Lompico is the rough jewel of Santa Cruz, California—high in the mountains and deep in the redwood forest, population 1,140. Weather providing, it takes less than an hour to get here from Silicon Valley, where technologists are hard at work designing our brave new world.
But heavy rains have made the valley barely accessible to Lompico residents like me this winter. Road closures are common in Lompico, caused by mudslides, fallen trees, and rising waters. California governor Jerry Brown requested federal disaster relief funds on Feb. 11 for this and other nearby counties, estimating damage at $162 million.
Now, just getting out of my neighborhood takes an hour. I navigate perilous one-lane trails with caravans of cars waiting their turn in either direction. Drivers back up onto cliff edges in the dark and fog to let each other by, hoping for the best. Out here, a comfortable, technologically advanced future hardly seems assured. It’s impossible to ignore the fact that our lives are still subject to the whims of nature. All it takes is a few hours of steady rain to down a dead tree and wreak havoc on an otherwise peaceful week.
Blocked roads and evacuations aren’t the only obstacles around here. Electricity has become a bit of a luxury, and steady internet access is starting to seem like a thing of the past.
The rains have caused weekly blackouts that last for days, although the men from Pacific Gas and Electric (always men) make extraordinary efforts to clear downed lines and bring back the lights, sometimes working late into the pitch-black night. When there’s no power in the mornings, I drive off in search of wifi, working in cafes.
Now my awesome gig writing from home has turned into a challenge of its own—how to be a professional despite technological difficulties, and without the comforts that help to keep me organized and civilized. No power at home also means no routines, hot meals, heat, or hot showers. Little deprivations that are cute challenges on a camping trip are hugely annoying hurdles to overcome when you’re just trying to live your life.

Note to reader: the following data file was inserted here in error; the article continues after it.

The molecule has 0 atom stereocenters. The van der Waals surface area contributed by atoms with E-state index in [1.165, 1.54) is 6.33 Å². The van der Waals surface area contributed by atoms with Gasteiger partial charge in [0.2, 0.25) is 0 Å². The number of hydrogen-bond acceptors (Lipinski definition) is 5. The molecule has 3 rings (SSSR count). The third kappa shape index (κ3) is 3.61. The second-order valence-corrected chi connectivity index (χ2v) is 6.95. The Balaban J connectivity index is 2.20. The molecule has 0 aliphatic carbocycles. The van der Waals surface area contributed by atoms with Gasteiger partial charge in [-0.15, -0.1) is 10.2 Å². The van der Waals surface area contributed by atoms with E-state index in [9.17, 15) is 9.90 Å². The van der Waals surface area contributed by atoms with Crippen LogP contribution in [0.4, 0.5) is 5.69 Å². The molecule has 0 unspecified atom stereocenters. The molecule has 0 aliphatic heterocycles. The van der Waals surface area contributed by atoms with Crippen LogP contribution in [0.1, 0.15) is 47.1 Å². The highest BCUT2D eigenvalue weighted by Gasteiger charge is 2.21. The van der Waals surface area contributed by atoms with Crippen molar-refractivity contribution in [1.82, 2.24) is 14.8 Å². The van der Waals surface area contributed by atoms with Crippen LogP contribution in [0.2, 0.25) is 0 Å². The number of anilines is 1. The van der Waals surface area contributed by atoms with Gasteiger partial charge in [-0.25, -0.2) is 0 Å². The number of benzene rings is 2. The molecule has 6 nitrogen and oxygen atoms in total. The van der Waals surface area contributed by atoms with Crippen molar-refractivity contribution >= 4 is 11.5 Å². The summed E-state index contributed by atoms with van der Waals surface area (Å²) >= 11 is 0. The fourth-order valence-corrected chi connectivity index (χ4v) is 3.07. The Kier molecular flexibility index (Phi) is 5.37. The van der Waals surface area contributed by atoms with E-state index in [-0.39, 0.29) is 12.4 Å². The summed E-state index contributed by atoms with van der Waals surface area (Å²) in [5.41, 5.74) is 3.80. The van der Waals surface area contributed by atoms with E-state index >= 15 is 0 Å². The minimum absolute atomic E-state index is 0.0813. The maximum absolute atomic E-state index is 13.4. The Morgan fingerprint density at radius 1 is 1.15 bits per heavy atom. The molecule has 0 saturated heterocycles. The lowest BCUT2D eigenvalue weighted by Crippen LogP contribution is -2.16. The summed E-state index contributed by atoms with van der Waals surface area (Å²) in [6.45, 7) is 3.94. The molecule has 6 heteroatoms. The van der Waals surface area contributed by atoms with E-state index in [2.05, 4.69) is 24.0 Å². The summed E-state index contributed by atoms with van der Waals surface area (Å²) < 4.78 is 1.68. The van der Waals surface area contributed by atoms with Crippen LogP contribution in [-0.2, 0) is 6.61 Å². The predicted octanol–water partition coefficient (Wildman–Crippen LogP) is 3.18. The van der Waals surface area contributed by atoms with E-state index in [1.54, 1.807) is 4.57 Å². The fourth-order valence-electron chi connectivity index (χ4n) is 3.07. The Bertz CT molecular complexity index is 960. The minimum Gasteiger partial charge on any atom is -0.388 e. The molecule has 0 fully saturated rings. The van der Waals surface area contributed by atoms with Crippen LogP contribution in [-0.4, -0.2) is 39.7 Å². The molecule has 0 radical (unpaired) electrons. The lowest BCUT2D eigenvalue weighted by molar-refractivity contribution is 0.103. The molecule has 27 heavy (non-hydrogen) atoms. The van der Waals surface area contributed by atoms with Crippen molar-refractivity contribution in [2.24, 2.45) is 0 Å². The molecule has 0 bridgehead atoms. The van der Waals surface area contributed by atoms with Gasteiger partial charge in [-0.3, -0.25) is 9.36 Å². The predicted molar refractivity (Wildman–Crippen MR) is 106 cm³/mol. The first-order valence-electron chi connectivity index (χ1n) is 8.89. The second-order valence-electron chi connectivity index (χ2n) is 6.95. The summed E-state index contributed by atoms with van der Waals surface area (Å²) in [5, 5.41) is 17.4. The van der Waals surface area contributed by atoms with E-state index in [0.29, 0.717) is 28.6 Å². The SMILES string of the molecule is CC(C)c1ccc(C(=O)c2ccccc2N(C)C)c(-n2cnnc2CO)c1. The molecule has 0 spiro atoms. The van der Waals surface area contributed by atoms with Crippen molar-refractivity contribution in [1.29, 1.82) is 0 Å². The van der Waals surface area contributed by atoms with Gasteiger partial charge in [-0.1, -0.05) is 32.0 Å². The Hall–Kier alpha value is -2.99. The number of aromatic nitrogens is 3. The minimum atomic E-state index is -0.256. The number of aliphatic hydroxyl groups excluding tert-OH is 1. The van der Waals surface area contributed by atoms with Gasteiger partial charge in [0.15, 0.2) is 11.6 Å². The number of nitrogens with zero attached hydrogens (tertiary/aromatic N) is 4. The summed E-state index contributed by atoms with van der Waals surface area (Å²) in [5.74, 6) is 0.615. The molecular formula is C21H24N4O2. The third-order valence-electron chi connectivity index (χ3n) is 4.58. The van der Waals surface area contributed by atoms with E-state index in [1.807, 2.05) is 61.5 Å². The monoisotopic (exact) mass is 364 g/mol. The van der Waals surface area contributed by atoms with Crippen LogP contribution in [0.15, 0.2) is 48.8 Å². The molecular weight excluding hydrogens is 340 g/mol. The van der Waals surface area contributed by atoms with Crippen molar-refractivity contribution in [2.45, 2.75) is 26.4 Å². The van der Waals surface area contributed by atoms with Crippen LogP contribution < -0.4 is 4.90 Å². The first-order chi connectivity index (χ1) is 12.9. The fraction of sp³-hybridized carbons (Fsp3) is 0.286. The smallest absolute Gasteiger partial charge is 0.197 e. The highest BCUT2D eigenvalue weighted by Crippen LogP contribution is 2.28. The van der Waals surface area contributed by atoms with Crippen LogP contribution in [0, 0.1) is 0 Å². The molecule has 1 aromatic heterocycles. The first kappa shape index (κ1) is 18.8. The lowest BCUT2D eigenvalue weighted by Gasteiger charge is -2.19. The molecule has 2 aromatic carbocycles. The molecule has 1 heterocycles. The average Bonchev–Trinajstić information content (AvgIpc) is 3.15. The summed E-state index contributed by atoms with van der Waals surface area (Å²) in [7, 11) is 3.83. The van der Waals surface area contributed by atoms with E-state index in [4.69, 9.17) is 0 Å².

It’s fun to talk about Elon Musk shooting us to space, or a Hyperloop hurtling us through earth for our daily commutes. But the truth is that the US isn’t as invulnerable as we think. One storm can still shut down a major metropolis. During Hurricane Sandy in October 2012, I walked from Brooklyn to upper Manhattan to get to work in a building with power, as there was no subway service and no electricity in our company’s Wall Street location. From my studio in Greenpoint at night, no lights were visible in the city, the glorious New York skyline dimmed to nonexistence.
Similarly, in the summer of 2003, I was way uptown taking a final exam at Columbia University when New York had a major blackout. I finished scribbling my analysis of Iranian movies with no power and walked home to Park Slope in a darkened city. It took five hours. Still, the mood was upbeat and I had company. I crossed the Brooklyn Bridge with a Trinidadian immigrant who was clearly amused to see that even in the city that never sleeps, the lights do sometimes go out.
Of course, such moments remain common in the many places around the world that still struggle with access to basic amenities like power. In 2016, reliable electricity was only available to 40% of Africans. An Indian government study reported that 40% of schools nationally lacked power last year. And major cities like Bangalore cut it off every two hours during the hottest months. This winter in Santa Cruz has been a reminder that although Americans are lucky, we are not invincible.
Working from a local cafe one rainy day in January, I arranged an interview with a technologist in India. I explained that if I fell out of touch, it was because of spotty electricity and internet access. His representative replied that they also chase wifi in Mumbai. But she seemed surprised that I was having such problems, considering where I live.
In fact, despite my proximity to Silicon Valley, I feel a little like I’m living in the old Wild West. The future doesn’t appear at all sorted. If anything, it seems highly unlikely that we can, or should, entirely rely on the fragile systems we’ve created to support modern life.
Watching workmen deal with downed power lines outside my windows has given me ample time to reflect on my dependence on electricity. When I can’t distract myself with the internet, movies, hot coffee and showers, I slow way down. Sometimes, I read by candlelight. Mostly, I lie in the dark listening to the rain, vaguely concerned about my crop of stories, but aware that I don’t get to determine the harvest.
It’s not just that I do less when there’s no electricity. I also can’t exactly remember why it usually seems so urgent to be constantly consuming and producing, exerting my will. When the power goes down, my own energy changes—as if my body needs a current of electricity to spring into action. Inevitably, this makes me wonder: What happens if someday the power doesn’t come on?